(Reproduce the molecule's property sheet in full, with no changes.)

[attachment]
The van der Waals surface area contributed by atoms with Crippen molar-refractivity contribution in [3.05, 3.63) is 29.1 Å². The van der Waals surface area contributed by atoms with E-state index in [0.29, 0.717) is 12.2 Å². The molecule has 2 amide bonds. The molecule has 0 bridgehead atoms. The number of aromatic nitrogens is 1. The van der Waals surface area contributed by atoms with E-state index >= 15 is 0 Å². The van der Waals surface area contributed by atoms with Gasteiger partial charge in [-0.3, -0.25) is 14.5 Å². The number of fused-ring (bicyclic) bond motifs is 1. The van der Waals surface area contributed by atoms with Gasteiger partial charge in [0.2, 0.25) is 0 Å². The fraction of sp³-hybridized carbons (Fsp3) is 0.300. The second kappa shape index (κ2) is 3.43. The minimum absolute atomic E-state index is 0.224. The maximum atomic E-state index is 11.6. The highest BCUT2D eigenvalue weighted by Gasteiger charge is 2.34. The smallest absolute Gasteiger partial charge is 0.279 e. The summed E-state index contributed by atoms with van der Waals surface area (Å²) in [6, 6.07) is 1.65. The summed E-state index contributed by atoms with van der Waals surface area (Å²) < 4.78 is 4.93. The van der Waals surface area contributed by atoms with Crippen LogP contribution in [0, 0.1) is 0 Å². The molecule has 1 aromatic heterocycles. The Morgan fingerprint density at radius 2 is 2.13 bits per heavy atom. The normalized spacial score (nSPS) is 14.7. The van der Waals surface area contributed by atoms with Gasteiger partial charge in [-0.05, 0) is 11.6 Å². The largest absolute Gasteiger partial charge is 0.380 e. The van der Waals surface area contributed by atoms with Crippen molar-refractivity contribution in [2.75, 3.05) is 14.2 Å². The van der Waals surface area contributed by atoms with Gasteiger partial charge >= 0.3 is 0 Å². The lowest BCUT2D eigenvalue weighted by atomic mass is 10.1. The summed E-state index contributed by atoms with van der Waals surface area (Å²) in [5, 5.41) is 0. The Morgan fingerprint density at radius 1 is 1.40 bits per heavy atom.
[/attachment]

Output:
The van der Waals surface area contributed by atoms with Crippen molar-refractivity contribution in [3.05, 3.63) is 29.1 Å². The van der Waals surface area contributed by atoms with E-state index in [0.29, 0.717) is 12.2 Å². The molecule has 2 amide bonds. The molecule has 0 bridgehead atoms. The number of aromatic nitrogens is 1. The van der Waals surface area contributed by atoms with E-state index >= 15 is 0 Å². The van der Waals surface area contributed by atoms with Gasteiger partial charge in [-0.3, -0.25) is 14.5 Å². The number of fused-ring (bicyclic) bond motifs is 1. The van der Waals surface area contributed by atoms with Gasteiger partial charge in [0.2, 0.25) is 0 Å². The fraction of sp³-hybridized carbons (Fsp3) is 0.300. The second kappa shape index (κ2) is 3.43. The minimum absolute atomic E-state index is 0.224. The maximum atomic E-state index is 11.6. The highest BCUT2D eigenvalue weighted by Gasteiger charge is 2.34. The smallest absolute Gasteiger partial charge is 0.279 e. The summed E-state index contributed by atoms with van der Waals surface area (Å²) in [6, 6.07) is 1.65. The summed E-state index contributed by atoms with van der Waals surface area (Å²) < 4.78 is 4.93. The van der Waals surface area contributed by atoms with Crippen LogP contribution in [0, 0.1) is 0 Å². The molecule has 1 aromatic heterocycles. The Morgan fingerprint density at radius 2 is 2.13 bits per heavy atom. The normalized spacial score (nSPS) is 14.7. The van der Waals surface area contributed by atoms with Gasteiger partial charge in [-0.05, 0) is 11.6 Å². The largest absolute Gasteiger partial charge is 0.380 e. The van der Waals surface area contributed by atoms with Crippen molar-refractivity contribution in [2.75, 3.05) is 14.2 Å². The van der Waals surface area contributed by atoms with Gasteiger partial charge >= 0.3 is 0 Å². The lowest BCUT2D eigenvalue weighted by atomic mass is 10.1. The summed E-state index contributed by atoms with van der Waals surface area (Å²) in [5, 5.41) is 0. The Morgan fingerprint density at radius 1 is 1.40 bits per heavy atom.